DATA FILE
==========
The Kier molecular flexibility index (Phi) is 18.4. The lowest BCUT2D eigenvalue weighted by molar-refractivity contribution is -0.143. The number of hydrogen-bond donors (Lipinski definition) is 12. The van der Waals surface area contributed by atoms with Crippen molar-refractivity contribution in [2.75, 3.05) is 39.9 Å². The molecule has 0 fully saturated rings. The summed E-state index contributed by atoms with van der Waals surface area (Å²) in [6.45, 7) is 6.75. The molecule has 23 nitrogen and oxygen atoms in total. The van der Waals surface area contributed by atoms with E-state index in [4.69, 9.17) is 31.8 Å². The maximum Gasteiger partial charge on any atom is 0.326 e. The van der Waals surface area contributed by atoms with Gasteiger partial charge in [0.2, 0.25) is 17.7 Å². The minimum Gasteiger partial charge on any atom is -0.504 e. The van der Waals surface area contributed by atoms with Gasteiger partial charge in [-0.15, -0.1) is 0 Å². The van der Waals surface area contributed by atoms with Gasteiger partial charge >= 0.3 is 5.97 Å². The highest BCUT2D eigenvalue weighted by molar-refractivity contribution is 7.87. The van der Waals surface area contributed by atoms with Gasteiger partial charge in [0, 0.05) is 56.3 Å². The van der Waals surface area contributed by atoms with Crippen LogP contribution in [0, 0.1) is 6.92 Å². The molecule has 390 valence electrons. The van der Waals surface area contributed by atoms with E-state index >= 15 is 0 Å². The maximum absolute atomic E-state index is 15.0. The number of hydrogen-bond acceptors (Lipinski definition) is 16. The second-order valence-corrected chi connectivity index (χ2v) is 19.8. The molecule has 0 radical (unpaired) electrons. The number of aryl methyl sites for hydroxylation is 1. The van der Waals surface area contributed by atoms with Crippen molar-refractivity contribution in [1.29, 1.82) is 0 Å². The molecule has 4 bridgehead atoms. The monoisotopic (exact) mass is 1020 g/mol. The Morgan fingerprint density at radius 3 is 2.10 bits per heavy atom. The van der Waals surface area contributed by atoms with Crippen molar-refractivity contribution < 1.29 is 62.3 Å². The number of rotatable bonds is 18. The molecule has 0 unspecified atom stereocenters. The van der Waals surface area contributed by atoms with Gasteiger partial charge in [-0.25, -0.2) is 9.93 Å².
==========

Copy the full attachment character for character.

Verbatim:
The Kier molecular flexibility index (Phi) is 18.4. The lowest BCUT2D eigenvalue weighted by molar-refractivity contribution is -0.143. The number of hydrogen-bond donors (Lipinski definition) is 12. The van der Waals surface area contributed by atoms with Crippen molar-refractivity contribution in [2.75, 3.05) is 39.9 Å². The molecule has 0 fully saturated rings. The summed E-state index contributed by atoms with van der Waals surface area (Å²) in [6.45, 7) is 6.75. The molecule has 23 nitrogen and oxygen atoms in total. The van der Waals surface area contributed by atoms with E-state index in [4.69, 9.17) is 31.8 Å². The maximum Gasteiger partial charge on any atom is 0.326 e. The van der Waals surface area contributed by atoms with Gasteiger partial charge in [0.2, 0.25) is 17.7 Å². The minimum Gasteiger partial charge on any atom is -0.504 e. The van der Waals surface area contributed by atoms with Gasteiger partial charge in [-0.15, -0.1) is 0 Å². The van der Waals surface area contributed by atoms with Gasteiger partial charge >= 0.3 is 5.97 Å². The highest BCUT2D eigenvalue weighted by molar-refractivity contribution is 7.87. The van der Waals surface area contributed by atoms with Gasteiger partial charge in [0, 0.05) is 56.3 Å². The van der Waals surface area contributed by atoms with Crippen LogP contribution in [0, 0.1) is 6.92 Å². The molecule has 390 valence electrons. The van der Waals surface area contributed by atoms with E-state index >= 15 is 0 Å². The maximum absolute atomic E-state index is 15.0. The number of hydrogen-bond acceptors (Lipinski definition) is 16. The second-order valence-corrected chi connectivity index (χ2v) is 19.8. The molecule has 0 radical (unpaired) electrons. The number of aryl methyl sites for hydroxylation is 1. The van der Waals surface area contributed by atoms with Crippen molar-refractivity contribution in [1.29, 1.82) is 0 Å². The molecule has 4 bridgehead atoms. The monoisotopic (exact) mass is 1020 g/mol. The Morgan fingerprint density at radius 3 is 2.10 bits per heavy atom. The van der Waals surface area contributed by atoms with Crippen molar-refractivity contribution < 1.29 is 62.3 Å². The number of rotatable bonds is 18. The molecule has 0 unspecified atom stereocenters. The van der Waals surface area contributed by atoms with Gasteiger partial charge in [-0.25, -0.2) is 9.93 Å².